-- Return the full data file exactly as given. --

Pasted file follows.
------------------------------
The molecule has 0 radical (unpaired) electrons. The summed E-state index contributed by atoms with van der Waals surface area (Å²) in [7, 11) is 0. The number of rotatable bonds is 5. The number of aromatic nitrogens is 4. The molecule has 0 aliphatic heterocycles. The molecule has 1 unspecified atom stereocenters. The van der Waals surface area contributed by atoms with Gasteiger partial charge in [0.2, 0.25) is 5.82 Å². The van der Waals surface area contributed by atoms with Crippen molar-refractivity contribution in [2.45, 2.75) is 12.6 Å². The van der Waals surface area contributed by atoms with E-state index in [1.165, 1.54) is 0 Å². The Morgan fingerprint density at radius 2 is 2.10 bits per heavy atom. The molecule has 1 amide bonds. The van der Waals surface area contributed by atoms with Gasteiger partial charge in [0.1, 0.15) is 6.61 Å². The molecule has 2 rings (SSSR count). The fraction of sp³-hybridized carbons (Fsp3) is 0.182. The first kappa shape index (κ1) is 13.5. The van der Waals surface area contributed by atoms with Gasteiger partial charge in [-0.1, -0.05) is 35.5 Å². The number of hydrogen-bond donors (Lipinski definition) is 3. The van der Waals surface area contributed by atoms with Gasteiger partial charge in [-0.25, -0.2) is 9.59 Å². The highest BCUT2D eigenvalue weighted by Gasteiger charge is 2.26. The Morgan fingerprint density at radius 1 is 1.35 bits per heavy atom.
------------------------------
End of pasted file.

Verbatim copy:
The molecule has 0 radical (unpaired) electrons. The summed E-state index contributed by atoms with van der Waals surface area (Å²) in [7, 11) is 0. The number of rotatable bonds is 5. The number of aromatic nitrogens is 4. The molecule has 0 aliphatic heterocycles. The molecule has 1 unspecified atom stereocenters. The van der Waals surface area contributed by atoms with Gasteiger partial charge in [0.2, 0.25) is 5.82 Å². The van der Waals surface area contributed by atoms with Crippen molar-refractivity contribution in [2.45, 2.75) is 12.6 Å². The van der Waals surface area contributed by atoms with E-state index in [1.165, 1.54) is 0 Å². The Morgan fingerprint density at radius 2 is 2.10 bits per heavy atom. The molecule has 1 amide bonds. The van der Waals surface area contributed by atoms with Gasteiger partial charge in [0.1, 0.15) is 6.61 Å². The molecule has 2 rings (SSSR count). The fraction of sp³-hybridized carbons (Fsp3) is 0.182. The first kappa shape index (κ1) is 13.5. The van der Waals surface area contributed by atoms with Gasteiger partial charge in [-0.1, -0.05) is 35.5 Å². The number of hydrogen-bond donors (Lipinski definition) is 3. The van der Waals surface area contributed by atoms with Gasteiger partial charge in [-0.25, -0.2) is 9.59 Å². The highest BCUT2D eigenvalue weighted by Gasteiger charge is 2.26. The Morgan fingerprint density at radius 1 is 1.35 bits per heavy atom.